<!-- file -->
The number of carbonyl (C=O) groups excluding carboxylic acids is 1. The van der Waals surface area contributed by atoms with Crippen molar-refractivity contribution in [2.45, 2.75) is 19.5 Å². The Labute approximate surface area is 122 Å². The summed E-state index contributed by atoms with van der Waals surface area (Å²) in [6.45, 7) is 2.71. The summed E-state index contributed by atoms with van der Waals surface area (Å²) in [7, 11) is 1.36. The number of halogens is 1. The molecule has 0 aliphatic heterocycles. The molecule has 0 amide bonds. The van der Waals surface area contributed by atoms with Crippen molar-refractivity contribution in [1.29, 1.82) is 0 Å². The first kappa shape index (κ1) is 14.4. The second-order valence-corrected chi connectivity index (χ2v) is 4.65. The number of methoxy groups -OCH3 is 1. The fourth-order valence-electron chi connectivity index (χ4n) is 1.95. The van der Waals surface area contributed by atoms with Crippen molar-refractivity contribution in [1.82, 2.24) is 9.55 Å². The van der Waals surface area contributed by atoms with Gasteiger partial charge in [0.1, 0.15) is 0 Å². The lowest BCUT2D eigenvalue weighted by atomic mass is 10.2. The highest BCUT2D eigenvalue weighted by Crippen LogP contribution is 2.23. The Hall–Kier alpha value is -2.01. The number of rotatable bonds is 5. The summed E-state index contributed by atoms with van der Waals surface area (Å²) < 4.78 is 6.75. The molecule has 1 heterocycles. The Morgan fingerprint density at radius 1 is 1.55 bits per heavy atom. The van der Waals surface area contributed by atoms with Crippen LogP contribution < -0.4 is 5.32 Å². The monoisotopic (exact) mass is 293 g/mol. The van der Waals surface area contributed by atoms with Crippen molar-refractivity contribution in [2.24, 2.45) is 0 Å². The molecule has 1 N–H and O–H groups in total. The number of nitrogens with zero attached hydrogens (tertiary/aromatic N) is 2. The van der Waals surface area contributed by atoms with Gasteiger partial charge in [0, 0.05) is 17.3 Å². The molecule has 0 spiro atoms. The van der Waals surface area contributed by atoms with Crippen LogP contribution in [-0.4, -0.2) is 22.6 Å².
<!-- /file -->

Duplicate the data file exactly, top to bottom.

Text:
The number of carbonyl (C=O) groups excluding carboxylic acids is 1. The van der Waals surface area contributed by atoms with Crippen molar-refractivity contribution in [2.45, 2.75) is 19.5 Å². The Labute approximate surface area is 122 Å². The summed E-state index contributed by atoms with van der Waals surface area (Å²) in [6.45, 7) is 2.71. The summed E-state index contributed by atoms with van der Waals surface area (Å²) in [7, 11) is 1.36. The number of halogens is 1. The molecule has 0 aliphatic heterocycles. The molecule has 0 amide bonds. The van der Waals surface area contributed by atoms with Crippen molar-refractivity contribution in [1.29, 1.82) is 0 Å². The first kappa shape index (κ1) is 14.4. The second-order valence-corrected chi connectivity index (χ2v) is 4.65. The number of methoxy groups -OCH3 is 1. The fourth-order valence-electron chi connectivity index (χ4n) is 1.95. The van der Waals surface area contributed by atoms with Crippen molar-refractivity contribution in [1.82, 2.24) is 9.55 Å². The van der Waals surface area contributed by atoms with Gasteiger partial charge in [0.1, 0.15) is 0 Å². The lowest BCUT2D eigenvalue weighted by atomic mass is 10.2. The highest BCUT2D eigenvalue weighted by Crippen LogP contribution is 2.23. The Hall–Kier alpha value is -2.01. The number of rotatable bonds is 5. The summed E-state index contributed by atoms with van der Waals surface area (Å²) < 4.78 is 6.75. The molecule has 1 heterocycles. The Morgan fingerprint density at radius 1 is 1.55 bits per heavy atom. The van der Waals surface area contributed by atoms with Crippen LogP contribution < -0.4 is 5.32 Å². The monoisotopic (exact) mass is 293 g/mol. The van der Waals surface area contributed by atoms with Crippen molar-refractivity contribution in [2.24, 2.45) is 0 Å². The molecule has 1 N–H and O–H groups in total. The number of nitrogens with zero attached hydrogens (tertiary/aromatic N) is 2. The van der Waals surface area contributed by atoms with Gasteiger partial charge in [0, 0.05) is 17.3 Å². The molecule has 0 spiro atoms. The van der Waals surface area contributed by atoms with Crippen LogP contribution in [-0.4, -0.2) is 22.6 Å².